"If there are crashes in the race we find out about them quickly from the riders and we are able to provide assistance to the riders quickly. Our reaction time to solve problems for crashes, flat tires, water bottles or rain gear is faster when the riders are able to tell us about them. Without race radios we are at the officials control in order to find out what is happening in the race and often times important information arrives very late or not at all. Our reaction times to performing important tasks were greatly increased last year because of the radio ban.
"At the Tour de Beauce last year we went through a horrible section of dirt road that no one knew about and there were a lot of bad crashes. If we had race radios, we could have easily given the riders a heads up but by the time the officials learned about the dirt road we were two kilometres away from it and unable to give this information to our riders. Sure enough, there were some very bad crashes. We need to give the riders every chance to be safe.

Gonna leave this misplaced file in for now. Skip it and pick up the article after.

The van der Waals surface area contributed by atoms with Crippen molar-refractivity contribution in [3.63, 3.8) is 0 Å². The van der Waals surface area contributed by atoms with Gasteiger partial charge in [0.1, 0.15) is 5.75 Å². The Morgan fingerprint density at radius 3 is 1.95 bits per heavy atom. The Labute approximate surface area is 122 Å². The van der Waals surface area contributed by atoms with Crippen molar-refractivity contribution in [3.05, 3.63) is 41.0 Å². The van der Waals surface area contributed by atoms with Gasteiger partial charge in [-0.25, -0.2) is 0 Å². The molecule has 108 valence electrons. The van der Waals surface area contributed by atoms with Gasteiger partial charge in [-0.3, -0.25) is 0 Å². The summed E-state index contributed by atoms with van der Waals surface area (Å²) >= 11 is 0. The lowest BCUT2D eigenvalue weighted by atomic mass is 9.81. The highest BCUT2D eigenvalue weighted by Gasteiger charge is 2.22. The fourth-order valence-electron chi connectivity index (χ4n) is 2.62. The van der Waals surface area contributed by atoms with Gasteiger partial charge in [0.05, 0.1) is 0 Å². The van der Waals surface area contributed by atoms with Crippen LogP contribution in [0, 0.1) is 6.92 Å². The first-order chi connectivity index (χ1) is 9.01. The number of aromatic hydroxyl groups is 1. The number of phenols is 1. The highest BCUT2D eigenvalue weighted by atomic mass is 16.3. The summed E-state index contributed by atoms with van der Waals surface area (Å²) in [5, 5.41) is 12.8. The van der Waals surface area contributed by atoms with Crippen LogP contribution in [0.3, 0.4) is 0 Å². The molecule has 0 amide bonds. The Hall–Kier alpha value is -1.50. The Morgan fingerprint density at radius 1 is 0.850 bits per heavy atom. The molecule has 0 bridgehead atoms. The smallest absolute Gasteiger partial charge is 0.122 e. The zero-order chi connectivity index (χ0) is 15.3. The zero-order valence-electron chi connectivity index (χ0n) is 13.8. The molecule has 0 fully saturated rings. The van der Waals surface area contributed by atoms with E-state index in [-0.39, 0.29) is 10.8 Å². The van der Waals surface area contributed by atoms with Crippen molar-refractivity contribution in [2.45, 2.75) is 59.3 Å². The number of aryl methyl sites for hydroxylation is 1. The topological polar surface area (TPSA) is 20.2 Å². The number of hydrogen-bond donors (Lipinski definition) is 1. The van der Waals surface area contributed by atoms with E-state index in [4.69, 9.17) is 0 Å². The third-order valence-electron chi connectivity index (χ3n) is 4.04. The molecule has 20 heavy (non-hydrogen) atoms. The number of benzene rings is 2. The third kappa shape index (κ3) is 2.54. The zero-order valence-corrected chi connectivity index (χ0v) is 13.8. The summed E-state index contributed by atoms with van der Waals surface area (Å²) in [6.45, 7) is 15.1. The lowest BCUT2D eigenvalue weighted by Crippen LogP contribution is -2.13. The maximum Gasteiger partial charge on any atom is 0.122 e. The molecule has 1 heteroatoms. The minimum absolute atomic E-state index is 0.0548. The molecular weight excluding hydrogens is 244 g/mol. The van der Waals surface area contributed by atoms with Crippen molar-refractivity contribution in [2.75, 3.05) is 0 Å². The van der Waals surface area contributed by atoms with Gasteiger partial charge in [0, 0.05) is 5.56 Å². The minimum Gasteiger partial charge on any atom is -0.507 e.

"By banning the radios, it is taking away the service of the directeur sportif. We have jobs as ex-racers because we have a lot of experience and we can provide teams with the experience. Not having radios took that part of directing role away and made it more of an administration role. Also, we've been using radios for 13 years so why is it all of a sudden a bee in the bonnet of the UCI. Riders are used to having them, they like them and if everyone has a radio there is no disadvantage. The ban didn't make any sense, it was very regressive and I didn't understand the logic to it. I'm happy the radios are back and that USA Cycling is listening to its constituents."
Tad Hamilton (Team Exergy)